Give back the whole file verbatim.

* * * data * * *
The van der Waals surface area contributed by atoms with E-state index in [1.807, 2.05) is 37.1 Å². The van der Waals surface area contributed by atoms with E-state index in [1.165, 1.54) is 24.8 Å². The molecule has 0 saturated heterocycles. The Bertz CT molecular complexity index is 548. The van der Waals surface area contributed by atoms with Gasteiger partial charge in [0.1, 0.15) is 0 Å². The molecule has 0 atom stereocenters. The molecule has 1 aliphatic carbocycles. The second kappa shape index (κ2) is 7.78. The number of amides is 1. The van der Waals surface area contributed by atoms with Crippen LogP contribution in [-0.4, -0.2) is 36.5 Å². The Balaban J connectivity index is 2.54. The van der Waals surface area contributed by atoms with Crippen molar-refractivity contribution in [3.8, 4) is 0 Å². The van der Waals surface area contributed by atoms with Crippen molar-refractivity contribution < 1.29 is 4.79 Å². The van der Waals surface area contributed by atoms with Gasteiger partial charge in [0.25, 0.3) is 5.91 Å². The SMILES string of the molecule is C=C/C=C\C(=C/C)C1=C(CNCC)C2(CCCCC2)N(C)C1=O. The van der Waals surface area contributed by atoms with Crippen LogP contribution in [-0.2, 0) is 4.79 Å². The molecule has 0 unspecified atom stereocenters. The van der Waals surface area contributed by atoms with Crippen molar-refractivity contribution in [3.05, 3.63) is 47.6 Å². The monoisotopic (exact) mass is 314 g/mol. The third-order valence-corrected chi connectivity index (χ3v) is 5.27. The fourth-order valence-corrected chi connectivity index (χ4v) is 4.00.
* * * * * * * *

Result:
The van der Waals surface area contributed by atoms with E-state index in [1.807, 2.05) is 37.1 Å². The van der Waals surface area contributed by atoms with E-state index in [1.165, 1.54) is 24.8 Å². The molecule has 0 saturated heterocycles. The Bertz CT molecular complexity index is 548. The van der Waals surface area contributed by atoms with Gasteiger partial charge in [0.1, 0.15) is 0 Å². The molecule has 0 atom stereocenters. The molecule has 1 aliphatic carbocycles. The second kappa shape index (κ2) is 7.78. The number of amides is 1. The van der Waals surface area contributed by atoms with Crippen LogP contribution in [-0.4, -0.2) is 36.5 Å². The Balaban J connectivity index is 2.54. The van der Waals surface area contributed by atoms with Crippen molar-refractivity contribution in [3.8, 4) is 0 Å². The van der Waals surface area contributed by atoms with Crippen molar-refractivity contribution < 1.29 is 4.79 Å². The van der Waals surface area contributed by atoms with Gasteiger partial charge in [0.25, 0.3) is 5.91 Å². The SMILES string of the molecule is C=C/C=C\C(=C/C)C1=C(CNCC)C2(CCCCC2)N(C)C1=O. The van der Waals surface area contributed by atoms with Crippen LogP contribution in [-0.2, 0) is 4.79 Å². The molecule has 0 unspecified atom stereocenters. The van der Waals surface area contributed by atoms with Crippen molar-refractivity contribution in [3.05, 3.63) is 47.6 Å². The monoisotopic (exact) mass is 314 g/mol. The third-order valence-corrected chi connectivity index (χ3v) is 5.27. The fourth-order valence-corrected chi connectivity index (χ4v) is 4.00.